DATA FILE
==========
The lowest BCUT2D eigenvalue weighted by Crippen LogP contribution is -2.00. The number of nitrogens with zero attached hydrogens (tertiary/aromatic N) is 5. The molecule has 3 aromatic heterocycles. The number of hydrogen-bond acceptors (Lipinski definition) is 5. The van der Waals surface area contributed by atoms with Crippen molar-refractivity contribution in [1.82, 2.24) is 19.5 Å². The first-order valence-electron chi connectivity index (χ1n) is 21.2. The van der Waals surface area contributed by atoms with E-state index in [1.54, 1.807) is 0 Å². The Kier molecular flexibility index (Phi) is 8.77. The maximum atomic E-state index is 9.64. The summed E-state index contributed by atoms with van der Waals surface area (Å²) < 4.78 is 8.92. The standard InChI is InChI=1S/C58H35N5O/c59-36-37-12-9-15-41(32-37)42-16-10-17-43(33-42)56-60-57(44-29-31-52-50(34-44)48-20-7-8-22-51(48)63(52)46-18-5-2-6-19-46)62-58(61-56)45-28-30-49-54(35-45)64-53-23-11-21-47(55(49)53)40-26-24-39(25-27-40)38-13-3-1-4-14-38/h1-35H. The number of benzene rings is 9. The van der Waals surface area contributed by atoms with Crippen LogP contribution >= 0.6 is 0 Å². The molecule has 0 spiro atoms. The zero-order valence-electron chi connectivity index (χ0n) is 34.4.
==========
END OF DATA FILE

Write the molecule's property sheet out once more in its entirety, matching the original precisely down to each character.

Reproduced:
The lowest BCUT2D eigenvalue weighted by Crippen LogP contribution is -2.00. The number of nitrogens with zero attached hydrogens (tertiary/aromatic N) is 5. The molecule has 3 aromatic heterocycles. The number of hydrogen-bond acceptors (Lipinski definition) is 5. The van der Waals surface area contributed by atoms with Crippen molar-refractivity contribution in [1.82, 2.24) is 19.5 Å². The first-order valence-electron chi connectivity index (χ1n) is 21.2. The van der Waals surface area contributed by atoms with E-state index in [1.54, 1.807) is 0 Å². The Kier molecular flexibility index (Phi) is 8.77. The maximum atomic E-state index is 9.64. The summed E-state index contributed by atoms with van der Waals surface area (Å²) < 4.78 is 8.92. The standard InChI is InChI=1S/C58H35N5O/c59-36-37-12-9-15-41(32-37)42-16-10-17-43(33-42)56-60-57(44-29-31-52-50(34-44)48-20-7-8-22-51(48)63(52)46-18-5-2-6-19-46)62-58(61-56)45-28-30-49-54(35-45)64-53-23-11-21-47(55(49)53)40-26-24-39(25-27-40)38-13-3-1-4-14-38/h1-35H. The number of benzene rings is 9. The van der Waals surface area contributed by atoms with Crippen LogP contribution >= 0.6 is 0 Å². The molecule has 0 spiro atoms. The zero-order valence-electron chi connectivity index (χ0n) is 34.4.